Hear more about The Ultimate Guide to Freelancing… from someone who’s actually done it
Journalist and writer Tim Atkinson, a graduate of the Ultimate Guide to Freelancing, writes on his experience of the course and how it helped him g...
Before there was freelancing there was this weird thing called a salary, where you got paid to do your job. That was it, the end. It didn’t matter if you spent the day catching up on Love Island or nursing a hangover, just turn up vaguely on time and voila, actual money into your account at the end of the month.
Then for some reason, only known to you, you jacked that in and thought: “I much prefer clawing tooth and nail for my very existence and hawking my highly skilled talents for next to nothing on platforms for crap pay.”
Except of course you didn’t because, like me, you probably thought that that journalism qualification (100 wpm shorthand, losers) was worth more than just the offer of “exposure”. Seriously, how much exposure does one freelancer need? Oh, and I’ve checked, and Nationwide doesn’t accept exposure to pay the mortgage. FML.
And this is the crux of freelancing, isn’t it? That daily fight to find enough work to pay the bills and get that balance right between working for anything, because work is work, and setting your standards high enough to command the sort of salary you know you deserve as a professional.
Frankly, freelancing is not for the weak. If you’re not prepared for rejection and if you really do need to feel validated for every pitch you send and every job you quote for, you’re going to come away feeling bruised. I say this as a freelance writer who feels your pain. You can’t accuse me of being a sensitive Millennial either, I grew up when ladette culture was a thing. It just is brutal, sometimes. Other times it feels like the gods are beaming down on you as commission after commission falls into your lap but more often than not it’s a bit of a struggle.
And out of this melee of pitch and rejection steps forth freelancer platforms. Sites such as Upwork, Freelancer, Fiverr and People Per Hour (PPH). Sure, they charge you a kidney every time you send a proposal or get paid for a job but at least you’re getting paid and you do have some protection from disappearing clients (more of that later).
If I sound cynical, it’s because I am but I also do work on these platforms. I started off on Upwork and you’ll still find me on there, gaily turning down offers of exposure. I learnt the hard way, very early on how easy it is to get succoured into an offer that’s too good to be true. If there’s one thing I’ve learnt it’s that I should have listened to my grandmother’s dating advice: most offers aren’t worth a bucket of spit.
There probably isn’t much in the way of differences when it comes to these sites, they all charge you connects to make offers to clients unless you’re invited specifically, they all rake in a percentage of your hard-earned cash and they are all very popular.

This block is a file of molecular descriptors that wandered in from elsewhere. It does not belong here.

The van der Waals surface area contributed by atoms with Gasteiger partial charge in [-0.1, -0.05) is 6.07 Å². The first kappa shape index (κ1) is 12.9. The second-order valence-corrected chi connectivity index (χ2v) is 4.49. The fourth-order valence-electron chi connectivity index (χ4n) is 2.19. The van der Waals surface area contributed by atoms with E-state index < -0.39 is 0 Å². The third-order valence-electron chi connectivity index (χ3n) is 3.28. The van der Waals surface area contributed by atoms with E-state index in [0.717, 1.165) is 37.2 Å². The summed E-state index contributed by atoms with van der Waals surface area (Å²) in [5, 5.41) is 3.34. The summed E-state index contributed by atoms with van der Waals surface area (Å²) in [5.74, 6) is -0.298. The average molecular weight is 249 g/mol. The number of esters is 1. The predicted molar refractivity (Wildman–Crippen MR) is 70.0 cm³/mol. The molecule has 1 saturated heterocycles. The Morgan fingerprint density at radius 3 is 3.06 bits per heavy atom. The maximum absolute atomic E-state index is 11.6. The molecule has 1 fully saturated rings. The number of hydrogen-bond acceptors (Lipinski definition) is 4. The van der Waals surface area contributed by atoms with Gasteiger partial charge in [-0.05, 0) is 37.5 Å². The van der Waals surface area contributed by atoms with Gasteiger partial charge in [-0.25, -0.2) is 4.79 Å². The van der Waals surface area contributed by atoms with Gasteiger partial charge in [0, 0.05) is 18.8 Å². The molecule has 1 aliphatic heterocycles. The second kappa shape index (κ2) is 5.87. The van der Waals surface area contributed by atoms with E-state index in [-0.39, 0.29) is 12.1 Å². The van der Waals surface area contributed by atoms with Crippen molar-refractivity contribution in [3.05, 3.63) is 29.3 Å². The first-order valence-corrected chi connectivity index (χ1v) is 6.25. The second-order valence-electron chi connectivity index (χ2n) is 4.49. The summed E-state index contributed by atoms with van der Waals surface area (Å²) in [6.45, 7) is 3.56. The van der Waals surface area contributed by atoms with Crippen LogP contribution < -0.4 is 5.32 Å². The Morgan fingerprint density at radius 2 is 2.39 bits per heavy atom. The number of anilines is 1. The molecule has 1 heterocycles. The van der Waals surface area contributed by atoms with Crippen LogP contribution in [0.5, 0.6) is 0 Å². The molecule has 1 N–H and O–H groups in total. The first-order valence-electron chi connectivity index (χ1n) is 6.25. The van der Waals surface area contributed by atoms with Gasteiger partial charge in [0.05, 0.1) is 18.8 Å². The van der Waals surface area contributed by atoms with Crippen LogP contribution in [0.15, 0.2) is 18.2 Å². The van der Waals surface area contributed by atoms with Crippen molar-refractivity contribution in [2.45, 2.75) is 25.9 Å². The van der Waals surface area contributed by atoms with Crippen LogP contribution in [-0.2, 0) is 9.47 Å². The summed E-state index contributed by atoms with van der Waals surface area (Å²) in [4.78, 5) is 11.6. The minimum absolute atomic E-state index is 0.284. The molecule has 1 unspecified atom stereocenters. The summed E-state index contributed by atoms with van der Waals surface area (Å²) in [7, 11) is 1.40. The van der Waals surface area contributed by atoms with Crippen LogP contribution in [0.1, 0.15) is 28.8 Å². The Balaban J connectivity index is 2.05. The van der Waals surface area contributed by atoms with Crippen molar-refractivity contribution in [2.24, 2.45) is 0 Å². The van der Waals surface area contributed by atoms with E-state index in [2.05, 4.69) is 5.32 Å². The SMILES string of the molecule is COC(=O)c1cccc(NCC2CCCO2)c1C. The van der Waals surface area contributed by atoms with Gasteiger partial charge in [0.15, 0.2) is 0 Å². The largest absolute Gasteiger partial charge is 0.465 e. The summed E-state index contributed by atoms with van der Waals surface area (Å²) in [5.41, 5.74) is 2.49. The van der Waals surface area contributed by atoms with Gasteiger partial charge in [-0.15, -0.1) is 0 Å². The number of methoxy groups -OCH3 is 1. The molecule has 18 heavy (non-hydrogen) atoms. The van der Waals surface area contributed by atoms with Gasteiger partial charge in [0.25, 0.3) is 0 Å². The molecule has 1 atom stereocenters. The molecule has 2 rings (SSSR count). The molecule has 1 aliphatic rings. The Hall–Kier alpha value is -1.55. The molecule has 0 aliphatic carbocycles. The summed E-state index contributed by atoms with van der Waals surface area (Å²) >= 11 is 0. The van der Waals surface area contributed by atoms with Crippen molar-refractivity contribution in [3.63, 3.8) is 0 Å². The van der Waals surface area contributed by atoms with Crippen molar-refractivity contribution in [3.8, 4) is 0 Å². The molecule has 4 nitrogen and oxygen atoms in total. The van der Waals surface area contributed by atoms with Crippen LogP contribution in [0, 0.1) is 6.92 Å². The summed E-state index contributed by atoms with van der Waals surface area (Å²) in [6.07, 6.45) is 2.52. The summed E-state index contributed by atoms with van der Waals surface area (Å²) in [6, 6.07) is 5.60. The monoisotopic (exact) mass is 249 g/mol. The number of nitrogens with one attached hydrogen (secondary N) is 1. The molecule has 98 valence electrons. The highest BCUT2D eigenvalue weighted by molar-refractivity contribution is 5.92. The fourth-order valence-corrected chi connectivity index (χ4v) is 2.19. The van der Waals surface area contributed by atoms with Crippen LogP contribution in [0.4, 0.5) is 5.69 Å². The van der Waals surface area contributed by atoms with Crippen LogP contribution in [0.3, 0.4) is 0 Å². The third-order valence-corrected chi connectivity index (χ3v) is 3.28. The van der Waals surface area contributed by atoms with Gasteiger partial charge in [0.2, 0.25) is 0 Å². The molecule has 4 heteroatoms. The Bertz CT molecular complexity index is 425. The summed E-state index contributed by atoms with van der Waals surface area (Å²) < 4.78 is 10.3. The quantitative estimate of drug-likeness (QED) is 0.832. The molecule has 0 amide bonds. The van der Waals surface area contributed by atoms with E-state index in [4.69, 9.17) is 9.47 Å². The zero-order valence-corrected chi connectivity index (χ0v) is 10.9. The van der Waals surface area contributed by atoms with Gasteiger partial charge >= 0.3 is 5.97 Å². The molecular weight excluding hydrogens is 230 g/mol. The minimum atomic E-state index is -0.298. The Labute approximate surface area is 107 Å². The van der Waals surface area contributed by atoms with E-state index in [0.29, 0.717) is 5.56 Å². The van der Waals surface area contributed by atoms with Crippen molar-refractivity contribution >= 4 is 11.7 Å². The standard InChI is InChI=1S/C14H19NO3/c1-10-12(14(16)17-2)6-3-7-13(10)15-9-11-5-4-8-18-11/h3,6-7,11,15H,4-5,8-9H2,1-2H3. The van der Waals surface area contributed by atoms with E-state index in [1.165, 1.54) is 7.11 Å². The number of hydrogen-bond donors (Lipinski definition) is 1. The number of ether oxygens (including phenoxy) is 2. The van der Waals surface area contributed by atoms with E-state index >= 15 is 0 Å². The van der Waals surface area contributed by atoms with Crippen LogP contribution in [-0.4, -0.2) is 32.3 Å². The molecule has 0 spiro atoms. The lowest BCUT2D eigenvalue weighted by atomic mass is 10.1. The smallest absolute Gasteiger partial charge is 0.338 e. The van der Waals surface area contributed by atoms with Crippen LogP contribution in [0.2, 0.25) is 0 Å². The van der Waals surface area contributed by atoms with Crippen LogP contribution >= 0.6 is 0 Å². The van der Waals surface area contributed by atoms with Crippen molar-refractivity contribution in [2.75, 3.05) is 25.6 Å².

Folklore dictates that Upwork and PPH are the more mainstream sites that attract the greatest variety of freelance creatives but there are others and if you want to try your hand on Freelancer, Toptal, Craigslist and the like then you’ll find each gives a slightly different offer and various degrees of protection. Some you can only access through passing a talent test while others (looking at you Freelancer) plunge you straight into peer battles akin to the Hunger Games – may the odds be ever in your favour.
But a quick aside on how not to get ripped off. Early on I spent hours producing thousands of words for a client who, well, legged it. They owed me hundreds. It was my first job, the contract was not set out properly and I was devastated. After moaning to literally everyone I knew. I realised this was also a valuable lesson and as no one wanted to hear another word about it anyway, I womaned-up and vowed never to make the same mistake again; except I just have on PPH where I fell for a stupid trick and am now out of pocket by £50. What a schmuck. You see, people are believable and even the most experienced among us will want to believe the good in people. Listen up freelancers because I’m only going to say it once: do not start a job without a (legit) contract in place. That’s it.
Work for the pay you want, take on the projects that make you feel happy but do not work without a contract on these platforms. I said that twice, but you can see why right? Now does anyone have £50 they can lend me, I’ll pay you back in exposure?
If this sounds like you, head over to our Virtual Office and send us your best work via an UnderPinned Portfolio. We want to hear from you!